Designed as a crew-served weapon to provide high firepower to infantry and light vehicles, this 73-pound blowback-operated 40mm grenade launcher first entered service during the Vietnam War where it was used on river patrol boats, and has been in use ever since. Capable of firing at around 350rpm, the weapon is accurate out to just under a mile against point targets, and can be mounted on a tripod; more commonly, however, it is mounted on ground vehicles or helicopters. The weapon's heavy weight is its principal shortcoming, and efforts are underway to replace it with a more sophisticated and modern weapon; the cancelled XM307 was one such attempt, while the Mark 47 Mod 0 is currently being evaluated as a possible candidate. The Mark 19 has been exported and copied extensively, and will likely remain in service in other countries for a long time to come.

  • A frequent sight in movies and videogames set during or after the Vietnam War; it's not so frequent to see it actually fired in a movie, however.
  • Far Cry featured a curious depiction of the Mk 19 as a single-shot weapon with an automated rangefinding system. Far Cry 2 featured a more accurate depiction mounted on trucks and boats, but for balancing purposes the rate of fire was toned down to about one shot every 2 seconds.
  • Seen in Jurassic Park III mounted on Marine Corps amphibious assault vehicles.
  • Usable in Battlefield 2.
  • Call Of Duty 4 features the Mk 19 during the Shock and Awe mission.
  • America's Army features the Mk 19 as one of the weapons on the CROWS turrets.
  • Phoenix Force. A Mk19 mounted on a Fast Attack Vehicle is used to decimate a small army in "Aswan Hellbox".

Literally “Armor Fist” in German, this was the anti-tank weapon of the German Army in WWII. It consisted of a small pre-loaded steel launch tube that fired a shaped-charge explosive warhead specifically designed to penetrate tank armor. Operated by a single soldier, it was also the first such weapon designed to be disposable, the spent tube was simply thrown away after firing. It was easy to manufacture, simple to use, and at only 11 pounds weight, very light compared to the damage it could cause. Excepting the notoriously tough-to-kill Russian T-34, almost any Allied tank could be destroyed by a solid hit from the Panzerfaust. The final mass-produced versions were nominally accurate to 100 meters and could defeat up to 8 inches of armor. The overall simplicity also encouraged them to be issued to everyone and anyone from regular soldiers to the most poorly-trained conscripts. As the conflict drew to a close, some civilian volunteer units were equipped with nothing but this weapon. The distinct profile ( somewhat resembling half of a giant cotton swab) makes it instantly recognizable and can be the defining “Oh Crap” moment when someone pops out of cover with one and takes aim.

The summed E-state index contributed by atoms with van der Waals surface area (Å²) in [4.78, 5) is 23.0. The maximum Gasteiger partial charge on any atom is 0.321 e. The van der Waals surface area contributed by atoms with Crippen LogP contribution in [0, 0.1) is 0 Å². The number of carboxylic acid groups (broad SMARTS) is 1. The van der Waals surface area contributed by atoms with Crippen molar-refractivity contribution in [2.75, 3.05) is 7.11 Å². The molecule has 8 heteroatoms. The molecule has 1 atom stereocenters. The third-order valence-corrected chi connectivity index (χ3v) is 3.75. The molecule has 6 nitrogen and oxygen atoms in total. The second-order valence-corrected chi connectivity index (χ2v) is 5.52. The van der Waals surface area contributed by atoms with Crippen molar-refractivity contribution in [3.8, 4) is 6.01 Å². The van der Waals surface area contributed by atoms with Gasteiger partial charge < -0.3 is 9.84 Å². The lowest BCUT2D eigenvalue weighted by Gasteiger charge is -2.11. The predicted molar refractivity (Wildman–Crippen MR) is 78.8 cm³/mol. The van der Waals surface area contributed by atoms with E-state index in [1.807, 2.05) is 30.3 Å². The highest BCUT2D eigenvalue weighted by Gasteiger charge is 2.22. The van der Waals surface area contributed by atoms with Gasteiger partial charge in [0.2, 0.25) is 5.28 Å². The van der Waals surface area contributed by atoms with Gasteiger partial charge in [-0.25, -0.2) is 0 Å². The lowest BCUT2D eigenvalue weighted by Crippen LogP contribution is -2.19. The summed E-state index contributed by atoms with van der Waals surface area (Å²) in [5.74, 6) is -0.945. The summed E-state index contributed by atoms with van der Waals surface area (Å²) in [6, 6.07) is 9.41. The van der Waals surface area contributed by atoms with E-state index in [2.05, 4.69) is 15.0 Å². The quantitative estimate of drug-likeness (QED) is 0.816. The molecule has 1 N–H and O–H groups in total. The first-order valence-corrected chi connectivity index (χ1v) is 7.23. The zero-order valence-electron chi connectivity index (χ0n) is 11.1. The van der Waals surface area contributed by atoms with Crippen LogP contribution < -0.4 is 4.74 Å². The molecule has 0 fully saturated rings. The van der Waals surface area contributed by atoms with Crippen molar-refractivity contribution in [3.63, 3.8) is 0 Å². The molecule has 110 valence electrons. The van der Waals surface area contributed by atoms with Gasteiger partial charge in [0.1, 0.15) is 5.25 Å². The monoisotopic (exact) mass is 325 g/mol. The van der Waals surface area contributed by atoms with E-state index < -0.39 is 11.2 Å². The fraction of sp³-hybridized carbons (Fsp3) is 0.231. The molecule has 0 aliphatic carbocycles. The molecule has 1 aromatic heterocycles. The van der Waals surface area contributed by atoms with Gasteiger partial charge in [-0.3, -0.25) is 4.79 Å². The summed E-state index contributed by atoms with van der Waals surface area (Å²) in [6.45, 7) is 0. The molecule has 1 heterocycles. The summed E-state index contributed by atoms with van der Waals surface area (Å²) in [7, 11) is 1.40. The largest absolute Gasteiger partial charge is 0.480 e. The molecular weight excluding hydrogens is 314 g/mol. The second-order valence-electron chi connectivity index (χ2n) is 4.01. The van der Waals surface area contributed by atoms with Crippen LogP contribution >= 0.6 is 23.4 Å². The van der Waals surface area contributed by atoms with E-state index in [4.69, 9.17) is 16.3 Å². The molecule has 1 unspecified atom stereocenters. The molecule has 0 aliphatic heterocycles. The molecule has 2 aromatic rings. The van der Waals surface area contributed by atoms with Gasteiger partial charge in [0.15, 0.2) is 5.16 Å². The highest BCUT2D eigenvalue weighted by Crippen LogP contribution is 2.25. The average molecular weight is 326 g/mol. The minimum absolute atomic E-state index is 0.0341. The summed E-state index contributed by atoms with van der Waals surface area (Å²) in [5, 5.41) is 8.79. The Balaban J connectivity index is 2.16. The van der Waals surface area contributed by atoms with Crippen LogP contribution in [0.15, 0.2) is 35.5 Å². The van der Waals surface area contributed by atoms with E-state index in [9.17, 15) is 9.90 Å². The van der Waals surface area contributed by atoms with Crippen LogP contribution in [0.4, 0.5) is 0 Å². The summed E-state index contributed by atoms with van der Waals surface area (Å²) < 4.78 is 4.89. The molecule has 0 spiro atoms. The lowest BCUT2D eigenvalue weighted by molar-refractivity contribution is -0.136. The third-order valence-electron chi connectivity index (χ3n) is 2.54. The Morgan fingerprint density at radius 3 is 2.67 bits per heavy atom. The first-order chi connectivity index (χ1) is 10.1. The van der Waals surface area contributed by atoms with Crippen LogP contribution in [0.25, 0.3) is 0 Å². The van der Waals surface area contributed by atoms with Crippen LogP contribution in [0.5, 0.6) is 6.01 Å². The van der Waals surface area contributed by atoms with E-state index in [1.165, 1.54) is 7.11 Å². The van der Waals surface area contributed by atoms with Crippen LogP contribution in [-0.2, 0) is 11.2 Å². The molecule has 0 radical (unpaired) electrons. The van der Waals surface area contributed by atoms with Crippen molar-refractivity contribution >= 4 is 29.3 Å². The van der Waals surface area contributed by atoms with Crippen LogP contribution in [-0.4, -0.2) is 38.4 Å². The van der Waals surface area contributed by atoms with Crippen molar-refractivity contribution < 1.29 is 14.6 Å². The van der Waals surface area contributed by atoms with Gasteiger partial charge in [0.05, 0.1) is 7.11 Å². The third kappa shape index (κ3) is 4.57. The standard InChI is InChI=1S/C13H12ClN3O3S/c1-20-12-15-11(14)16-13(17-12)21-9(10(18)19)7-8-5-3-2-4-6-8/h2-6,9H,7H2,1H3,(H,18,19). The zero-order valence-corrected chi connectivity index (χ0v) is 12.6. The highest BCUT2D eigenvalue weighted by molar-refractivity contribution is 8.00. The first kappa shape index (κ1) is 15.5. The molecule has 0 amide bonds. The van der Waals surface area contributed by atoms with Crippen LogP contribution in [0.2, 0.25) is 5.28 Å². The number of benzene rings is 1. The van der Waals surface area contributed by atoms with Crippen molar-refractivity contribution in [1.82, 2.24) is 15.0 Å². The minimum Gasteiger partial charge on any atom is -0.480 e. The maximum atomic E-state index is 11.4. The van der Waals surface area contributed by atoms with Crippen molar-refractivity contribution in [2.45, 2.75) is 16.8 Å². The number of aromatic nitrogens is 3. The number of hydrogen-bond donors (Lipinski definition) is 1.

• Just about every WWII video game has this filling the "rocket launcher" slot for the Axis side, usually opposite the Allied Bazooka.
    • Medal of Honor
    • Call of Duty
    • Return to Castle Wolfenstein, though it's incorrectly shown to be a rocket, leaving a flame/smoke trail behind it during flight, in reality, it used only a black powder charge for launching.